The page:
No matter when Miyazaki decides to step down permanently (never probably), the spirit of Studio Ghibli is bound to live forever, with the impact the company and the Japanese master’s productions had and continue having being visible quite frequently in the whole spectrum of the anime world. “Penguin Highway” is a testament to the fact.

Penguin Highway” screened at
Festival des Cinémas d’Asie de Vesoul

The story is based on the homonymous novel by Tomihiko Morimi, whose works include “Night is Short, Walk on Girl” and “The Eccentric Family” and revolves around Aoyama, a schoolboy who is very bright, headstrong, and with the general, inquisitive mentality of a true scientist. As fourth grade has just ended and summer vacations are upon him, he has to face a number of adventures.

The first one comes from a rather unusual event, since a number of penguins appear in the town, all of which seem to follow a specific route (the title’s highway). The second revolves around a dentist assistant (quoted as One-san in the film) he has befriended, who teaches him how to play chess and Aoyama seems to have a crush on (along with a tendency to stare at her boobs). The third one has to do with Suzuki, the bully of the class, who has the constant tendency to pick on Aoyama and his “sidekick” Uchida, particularly after the two start investigating the origins of the penguins. The last one involves Hamamoto, the best chess player in the classroom, who, after being beaten from Aoyama, reveals a discovery of her own in a valley hidden near the town, and also her feelings for our young hero. As a bubble made of sea starts threatening the whole area, the origin and purpose of the penguins takes a completely different meaning, while a love triangle is shaped and a number of characters reveal their true nature.

Hiroyasu Ishida directs an anime in the style mostly established by the aforementioned in the prologue, mixing fantasy with reality, through a story mostly involving children but actually carrying messages that are addressed to adults. The coming-of-age aspect is the basic one, mostly revolving around love and maturing through consequences; however, the element that steals the show is how Ishida portrays the scientific procedure through the inquiring minds of his young characters, who, in this aspect, appear much more mature than their age suggests. This element benefits the most from the fathers of the two “central scientists”, Aoyama and Hamamoto, whose ways of dealing with their offspring’s “quirks” could be teached as an example of proper parenting.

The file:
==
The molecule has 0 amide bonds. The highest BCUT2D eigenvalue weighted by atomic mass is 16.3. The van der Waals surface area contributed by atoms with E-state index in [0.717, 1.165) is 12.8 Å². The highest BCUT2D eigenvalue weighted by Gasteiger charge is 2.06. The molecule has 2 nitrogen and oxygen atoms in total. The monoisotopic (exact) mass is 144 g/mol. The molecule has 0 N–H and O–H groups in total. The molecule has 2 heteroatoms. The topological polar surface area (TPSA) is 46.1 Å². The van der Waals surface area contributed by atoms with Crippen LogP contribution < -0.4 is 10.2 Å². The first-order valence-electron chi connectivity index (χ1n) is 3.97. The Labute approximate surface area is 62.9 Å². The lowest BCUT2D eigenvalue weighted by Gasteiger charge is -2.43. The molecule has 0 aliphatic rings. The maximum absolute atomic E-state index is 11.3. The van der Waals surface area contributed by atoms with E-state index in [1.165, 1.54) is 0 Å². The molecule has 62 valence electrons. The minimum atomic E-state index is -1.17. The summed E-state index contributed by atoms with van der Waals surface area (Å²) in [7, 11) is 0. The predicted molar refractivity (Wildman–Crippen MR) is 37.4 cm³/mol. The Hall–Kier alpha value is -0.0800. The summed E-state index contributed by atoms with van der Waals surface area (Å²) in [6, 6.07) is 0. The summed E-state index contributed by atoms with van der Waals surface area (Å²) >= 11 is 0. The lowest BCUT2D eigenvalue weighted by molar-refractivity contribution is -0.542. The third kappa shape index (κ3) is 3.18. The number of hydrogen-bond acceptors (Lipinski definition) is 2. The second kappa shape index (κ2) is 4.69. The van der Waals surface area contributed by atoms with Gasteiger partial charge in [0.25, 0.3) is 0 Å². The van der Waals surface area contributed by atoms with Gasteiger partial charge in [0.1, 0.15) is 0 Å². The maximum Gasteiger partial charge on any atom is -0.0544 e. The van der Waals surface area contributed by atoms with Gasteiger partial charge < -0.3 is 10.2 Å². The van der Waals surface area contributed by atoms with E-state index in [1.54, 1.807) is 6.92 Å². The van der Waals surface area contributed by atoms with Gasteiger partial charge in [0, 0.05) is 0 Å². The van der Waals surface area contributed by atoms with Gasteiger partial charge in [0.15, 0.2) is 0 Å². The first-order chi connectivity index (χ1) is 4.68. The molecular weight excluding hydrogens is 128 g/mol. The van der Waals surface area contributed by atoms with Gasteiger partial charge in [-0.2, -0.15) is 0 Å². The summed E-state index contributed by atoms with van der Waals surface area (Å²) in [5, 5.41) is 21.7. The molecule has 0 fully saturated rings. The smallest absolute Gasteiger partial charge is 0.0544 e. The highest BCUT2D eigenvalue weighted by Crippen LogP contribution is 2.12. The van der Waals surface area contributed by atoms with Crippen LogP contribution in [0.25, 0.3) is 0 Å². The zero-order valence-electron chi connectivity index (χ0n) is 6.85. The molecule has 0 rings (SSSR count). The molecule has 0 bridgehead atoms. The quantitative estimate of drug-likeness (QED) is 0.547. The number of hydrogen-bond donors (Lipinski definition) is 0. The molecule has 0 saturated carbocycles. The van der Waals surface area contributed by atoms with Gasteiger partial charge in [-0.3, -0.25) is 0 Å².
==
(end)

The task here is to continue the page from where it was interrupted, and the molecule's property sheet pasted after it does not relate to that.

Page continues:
Lastly, I felt that the presence of penguins and the sea bubble functions as a metaphor for the consequences of global warming, and the fact that if this phenomenon persists, a number of countries are going to be in dire situations due to the raise of the sea level (some already are).

Apart from the above, Ishida included a number of action scenes, which revolve around the children in the beginning and the penguins later, with the first ones focusing on realism and the second on fantasy, in a style much similar to video games. Add to that a subtle but intelligent sense of humor and some school drama and you have the backbone of the film.

The drawing of the characters is a bit simplistic, with all of them having occidental characteristics, but it seems Studio Colorido held the deeper level of detail for the background and the various settings, which are exceptionally drawn, in the vivid-color style so frequently met in anime movies. The animation is also quite good, both in the realistic motion of the characters and the ending extravaganza, which is the most impressive scene in visual terms.

The voice acting is also quite good, with Kana Kita as Aoyama and Yu Aoi as One-san being the ones who stand out.

“Penguin Highway” is a very enjoyable anime that manages to tackle a number of serious issues under a coming-of-age layer. Fans of Ghibli and Miyazaki are bound to love it.

My name is Panos Kotzathanasis and I am Greek. Being a fan of Asian cinema and especially of Chinese kung fu and Japanese samurai movies since I was a little kid, I cultivated that love during my adolescence, to extend to the whole of SE Asia. Starting from my own blog in Greek, I then moved on to write for some of the major publications in Greece, and in a number of websites dealing with (Asian) cinema, such as Taste of Cinema, Hancinema, EasternKicks, Chinese Policy Institute, and of course, Asian Movie Pulse. in which I still continue to contribute. In the beginning of 2017, I launched my own website, Asian Film Vault, which I merged in 2018 with Asian Movie Pulse, creating the most complete website about the Asian movie industry, as it deals with almost every country from East and South Asia, and definitely all genres. You can follow me on Facebook and Twitter.